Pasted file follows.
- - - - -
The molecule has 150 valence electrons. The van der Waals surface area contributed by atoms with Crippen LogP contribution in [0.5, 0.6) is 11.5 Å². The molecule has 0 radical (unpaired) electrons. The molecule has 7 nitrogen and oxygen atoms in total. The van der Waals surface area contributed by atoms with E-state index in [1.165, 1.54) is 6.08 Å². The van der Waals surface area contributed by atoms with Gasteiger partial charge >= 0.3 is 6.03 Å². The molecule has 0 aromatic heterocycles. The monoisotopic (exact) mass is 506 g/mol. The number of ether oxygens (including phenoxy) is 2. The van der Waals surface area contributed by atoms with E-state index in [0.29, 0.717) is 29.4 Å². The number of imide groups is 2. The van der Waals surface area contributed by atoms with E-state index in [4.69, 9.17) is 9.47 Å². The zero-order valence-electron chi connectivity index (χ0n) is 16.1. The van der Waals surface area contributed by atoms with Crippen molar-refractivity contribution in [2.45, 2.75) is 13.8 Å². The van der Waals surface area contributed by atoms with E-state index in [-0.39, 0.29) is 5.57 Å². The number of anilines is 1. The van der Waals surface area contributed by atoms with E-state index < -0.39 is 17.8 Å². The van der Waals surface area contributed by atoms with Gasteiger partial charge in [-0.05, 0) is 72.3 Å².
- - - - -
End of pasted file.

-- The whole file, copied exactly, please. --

The molecule has 150 valence electrons. The van der Waals surface area contributed by atoms with Crippen LogP contribution in [0.5, 0.6) is 11.5 Å². The molecule has 0 radical (unpaired) electrons. The molecule has 7 nitrogen and oxygen atoms in total. The van der Waals surface area contributed by atoms with E-state index in [1.165, 1.54) is 6.08 Å². The van der Waals surface area contributed by atoms with Gasteiger partial charge >= 0.3 is 6.03 Å². The molecule has 0 aromatic heterocycles. The monoisotopic (exact) mass is 506 g/mol. The number of ether oxygens (including phenoxy) is 2. The van der Waals surface area contributed by atoms with E-state index in [0.29, 0.717) is 29.4 Å². The number of imide groups is 2. The van der Waals surface area contributed by atoms with E-state index in [4.69, 9.17) is 9.47 Å². The zero-order valence-electron chi connectivity index (χ0n) is 16.1. The van der Waals surface area contributed by atoms with Crippen molar-refractivity contribution in [2.45, 2.75) is 13.8 Å². The van der Waals surface area contributed by atoms with E-state index in [-0.39, 0.29) is 5.57 Å². The number of anilines is 1. The van der Waals surface area contributed by atoms with E-state index < -0.39 is 17.8 Å². The van der Waals surface area contributed by atoms with Gasteiger partial charge in [-0.05, 0) is 72.3 Å².